Saturday, July 27, 2013

Second Thoughts About Wrestling With Pigs: No Communion for Nancy Pelosi

Nancy Pelosi
Photo credit:
Back in the days when I practiced law, my senior partner gave me some very good advice. Admit your mistakes as quickly as possible, he advised. The longer you wait to address a mistake, the more the mistake will cost you.

A few days ago, I posted a blog entitled "Never Wrestle With a Pig," in which I argued that the bishops should not deny Communion to Nancy Pelosi, one of the nation's most prominent pro-abortion politicians. 

But I was wrong to give that advice.

I am reading Philip Lawler's wonderful book, The Faithful Departed, about the collapse of Catholic culture in Boston. I wish I had read it before I posted that blog.

Lawler shows how poor leadership over more than half a century led to the downfall of Catholic values and Catholic culture in Boston.  Basically, three cardinals--Cardinal Cushing, Cardinal Medeiros, and Cardinal Law--responded to every major challenge to the Faith by compromising with the enemies of the Church instead of providing courageous leadership.

As Lawler wrote in Chapter 10 of his book, the American bishops have largely shied away from confronting Catholic politicians who openly support abortion on demand.  Perhaps, as Lawler suggested, "they believed that they should avoid  confronting dissident politicians so that the liberal media would not accuse the Church of authoritarianism."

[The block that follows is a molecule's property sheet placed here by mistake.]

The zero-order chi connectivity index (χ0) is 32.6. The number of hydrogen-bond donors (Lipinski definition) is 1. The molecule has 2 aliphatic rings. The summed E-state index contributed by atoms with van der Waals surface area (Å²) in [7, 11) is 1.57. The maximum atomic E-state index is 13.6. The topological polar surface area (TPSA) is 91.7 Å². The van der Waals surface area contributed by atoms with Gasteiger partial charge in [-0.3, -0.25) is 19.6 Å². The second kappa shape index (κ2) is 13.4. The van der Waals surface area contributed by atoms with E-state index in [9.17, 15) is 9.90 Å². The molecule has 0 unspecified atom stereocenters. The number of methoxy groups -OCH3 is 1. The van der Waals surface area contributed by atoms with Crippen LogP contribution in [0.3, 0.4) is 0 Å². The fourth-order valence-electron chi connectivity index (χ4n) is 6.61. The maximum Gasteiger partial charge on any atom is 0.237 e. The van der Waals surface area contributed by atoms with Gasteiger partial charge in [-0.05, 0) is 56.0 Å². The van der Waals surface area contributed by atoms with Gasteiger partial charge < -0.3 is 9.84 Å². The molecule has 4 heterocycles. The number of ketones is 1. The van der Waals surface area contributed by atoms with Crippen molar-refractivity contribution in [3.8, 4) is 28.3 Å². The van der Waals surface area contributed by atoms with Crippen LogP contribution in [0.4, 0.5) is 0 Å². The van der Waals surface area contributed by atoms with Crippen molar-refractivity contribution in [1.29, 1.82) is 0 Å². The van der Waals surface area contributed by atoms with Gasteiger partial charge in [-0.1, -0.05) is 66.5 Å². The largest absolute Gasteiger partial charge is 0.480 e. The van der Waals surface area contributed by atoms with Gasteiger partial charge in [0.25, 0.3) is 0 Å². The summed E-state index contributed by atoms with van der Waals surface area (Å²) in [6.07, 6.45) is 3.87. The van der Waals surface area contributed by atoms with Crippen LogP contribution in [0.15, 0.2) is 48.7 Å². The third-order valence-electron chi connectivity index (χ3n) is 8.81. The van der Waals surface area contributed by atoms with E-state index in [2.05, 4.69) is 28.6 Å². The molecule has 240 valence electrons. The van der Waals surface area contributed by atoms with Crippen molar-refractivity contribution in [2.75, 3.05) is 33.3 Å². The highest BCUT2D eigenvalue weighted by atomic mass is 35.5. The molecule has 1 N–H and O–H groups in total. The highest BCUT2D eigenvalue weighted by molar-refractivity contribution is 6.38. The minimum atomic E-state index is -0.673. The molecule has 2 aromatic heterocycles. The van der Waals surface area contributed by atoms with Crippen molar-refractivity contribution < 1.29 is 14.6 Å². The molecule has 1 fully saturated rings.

But by refusing to sanction Catholic political leaders who openly defy Catholic doctrine, the bishops have only weakened the Church and demoralized faithful Catholics.

And what have they gotten in return for their compromising spirit? The liberal media still attack the Church regularly.  How many times has Frank Bruni attacked the Catholic Church in the op ed pages of the New York Times?

In arguing against denying Communion to Nancy Pelosi, I said we should not wrestle with pigs by engaging in unseemly controversy that the Church's enemies would love to see.  But Lawler's book convinced me that compromise on basic doctrinal issues only weakens the Church.

I also wrongly compared Nancy Pelosi with ordinary Catholics who might have strayed from the Catholic life--by living with someone out of wedlock, for example. Of course I hope the clergy will be generous and forgiving to the Church's common sinners. But Nancy Pelosi is not a common sinner.  She is a powerful politician who openly defies Church doctrine on abortion--one of the most basic teachings of the Church.

Finally, I wrongly personalized this issue, comparing Nancy Pelosi to myself. Of course I would be devastated if my priest denied me Communion. And perhaps Nancy Pelois would be devastated as well. But people who repeatedly and publicly undermine Church teaching on the dignity of life should not receive Communion, no matter how painful it might be for the person who is turned away.

No, I am now convinced that the bishops should deny Communion to Nancy Pelosi and other pro-abortion Catholic officials--Secretary of State John Kerry and Vice President Joe Biden among them. Edward Peters' blog essay, which I include in my references, makes a compelling and balanced case that Nancy Pelosi should be denied Communion under Canon 915.

Mr. Peters is right. I was wrong.


Edward Peters. One canon 915 case at a time: Nancy Pelosi. In the Light of the Law, March 25, 2013. Accessible at:

Philip Lawler. The Faithful Departed: The Collapse of Boston's Catholic Culture. New York: Encounter Books, 2008.

Cort Kirkwood. Pelosi's Support for Abortion Tells a Larger Story. Crisis Magazine, June 20, 2013.

1 comment:

  1. I agree. I would include politicians who support unjust wars like Iraq and Afghanistan too.